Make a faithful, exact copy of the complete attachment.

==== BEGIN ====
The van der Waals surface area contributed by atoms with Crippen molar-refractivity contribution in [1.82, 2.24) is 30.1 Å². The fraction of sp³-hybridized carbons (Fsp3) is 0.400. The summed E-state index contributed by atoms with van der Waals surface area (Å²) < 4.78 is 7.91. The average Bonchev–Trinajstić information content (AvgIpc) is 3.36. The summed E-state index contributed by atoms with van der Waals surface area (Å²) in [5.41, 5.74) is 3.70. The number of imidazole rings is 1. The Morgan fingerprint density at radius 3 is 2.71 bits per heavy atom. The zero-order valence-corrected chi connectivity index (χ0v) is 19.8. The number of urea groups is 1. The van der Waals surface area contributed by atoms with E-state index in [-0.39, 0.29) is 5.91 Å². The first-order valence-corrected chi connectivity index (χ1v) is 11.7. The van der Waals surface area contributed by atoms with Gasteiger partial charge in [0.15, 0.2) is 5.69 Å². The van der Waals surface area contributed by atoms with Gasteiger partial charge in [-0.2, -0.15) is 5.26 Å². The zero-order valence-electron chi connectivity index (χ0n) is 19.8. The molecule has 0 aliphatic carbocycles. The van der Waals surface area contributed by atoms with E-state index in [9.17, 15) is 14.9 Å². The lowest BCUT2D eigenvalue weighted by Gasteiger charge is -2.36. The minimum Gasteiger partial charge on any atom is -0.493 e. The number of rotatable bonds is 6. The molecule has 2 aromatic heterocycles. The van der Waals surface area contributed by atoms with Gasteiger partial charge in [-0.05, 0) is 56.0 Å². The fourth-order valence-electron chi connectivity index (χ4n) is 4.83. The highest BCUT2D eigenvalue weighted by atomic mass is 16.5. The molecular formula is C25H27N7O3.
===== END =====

The van der Waals surface area contributed by atoms with Crippen molar-refractivity contribution in [1.82, 2.24) is 30.1 Å². The fraction of sp³-hybridized carbons (Fsp3) is 0.400. The summed E-state index contributed by atoms with van der Waals surface area (Å²) < 4.78 is 7.91. The average Bonchev–Trinajstić information content (AvgIpc) is 3.36. The summed E-state index contributed by atoms with van der Waals surface area (Å²) in [5.41, 5.74) is 3.70. The number of imidazole rings is 1. The Morgan fingerprint density at radius 3 is 2.71 bits per heavy atom. The zero-order valence-corrected chi connectivity index (χ0v) is 19.8. The number of urea groups is 1. The van der Waals surface area contributed by atoms with E-state index in [-0.39, 0.29) is 5.91 Å². The first-order valence-corrected chi connectivity index (χ1v) is 11.7. The van der Waals surface area contributed by atoms with Gasteiger partial charge in [0.15, 0.2) is 5.69 Å². The van der Waals surface area contributed by atoms with Gasteiger partial charge in [-0.2, -0.15) is 5.26 Å². The zero-order valence-electron chi connectivity index (χ0n) is 19.8. The molecule has 0 aliphatic carbocycles. The van der Waals surface area contributed by atoms with E-state index in [9.17, 15) is 14.9 Å². The lowest BCUT2D eigenvalue weighted by Gasteiger charge is -2.36. The minimum Gasteiger partial charge on any atom is -0.493 e. The number of rotatable bonds is 6. The molecule has 2 aromatic heterocycles. The van der Waals surface area contributed by atoms with Gasteiger partial charge in [-0.05, 0) is 56.0 Å². The fourth-order valence-electron chi connectivity index (χ4n) is 4.83. The highest BCUT2D eigenvalue weighted by atomic mass is 16.5. The molecular formula is C25H27N7O3.